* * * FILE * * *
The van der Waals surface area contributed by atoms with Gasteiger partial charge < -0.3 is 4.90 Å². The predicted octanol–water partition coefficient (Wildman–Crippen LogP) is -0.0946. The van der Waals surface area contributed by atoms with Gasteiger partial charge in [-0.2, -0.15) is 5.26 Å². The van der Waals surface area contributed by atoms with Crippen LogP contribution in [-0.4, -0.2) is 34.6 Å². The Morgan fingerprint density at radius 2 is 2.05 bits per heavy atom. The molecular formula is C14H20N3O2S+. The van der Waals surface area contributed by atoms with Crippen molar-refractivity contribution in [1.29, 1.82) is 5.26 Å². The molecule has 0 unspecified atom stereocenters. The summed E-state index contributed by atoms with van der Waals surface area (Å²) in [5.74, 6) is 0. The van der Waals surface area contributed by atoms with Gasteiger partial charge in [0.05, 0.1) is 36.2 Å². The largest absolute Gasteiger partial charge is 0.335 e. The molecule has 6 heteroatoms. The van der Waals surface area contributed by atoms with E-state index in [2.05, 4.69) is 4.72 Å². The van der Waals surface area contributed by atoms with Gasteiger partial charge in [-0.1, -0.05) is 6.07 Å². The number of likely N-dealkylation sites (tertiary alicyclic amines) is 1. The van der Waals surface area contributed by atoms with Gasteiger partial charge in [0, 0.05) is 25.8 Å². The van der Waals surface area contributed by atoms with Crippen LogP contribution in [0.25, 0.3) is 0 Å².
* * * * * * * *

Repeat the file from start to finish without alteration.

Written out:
The van der Waals surface area contributed by atoms with Gasteiger partial charge < -0.3 is 4.90 Å². The predicted octanol–water partition coefficient (Wildman–Crippen LogP) is -0.0946. The van der Waals surface area contributed by atoms with Gasteiger partial charge in [-0.2, -0.15) is 5.26 Å². The van der Waals surface area contributed by atoms with Crippen LogP contribution in [-0.4, -0.2) is 34.6 Å². The Morgan fingerprint density at radius 2 is 2.05 bits per heavy atom. The molecular formula is C14H20N3O2S+. The van der Waals surface area contributed by atoms with Crippen molar-refractivity contribution in [1.29, 1.82) is 5.26 Å². The molecule has 0 unspecified atom stereocenters. The summed E-state index contributed by atoms with van der Waals surface area (Å²) in [5.74, 6) is 0. The van der Waals surface area contributed by atoms with Gasteiger partial charge in [0.05, 0.1) is 36.2 Å². The largest absolute Gasteiger partial charge is 0.335 e. The molecule has 6 heteroatoms. The van der Waals surface area contributed by atoms with E-state index in [2.05, 4.69) is 4.72 Å². The van der Waals surface area contributed by atoms with Gasteiger partial charge in [-0.1, -0.05) is 6.07 Å². The number of likely N-dealkylation sites (tertiary alicyclic amines) is 1. The van der Waals surface area contributed by atoms with Gasteiger partial charge in [0, 0.05) is 25.8 Å². The van der Waals surface area contributed by atoms with Crippen LogP contribution in [0.25, 0.3) is 0 Å².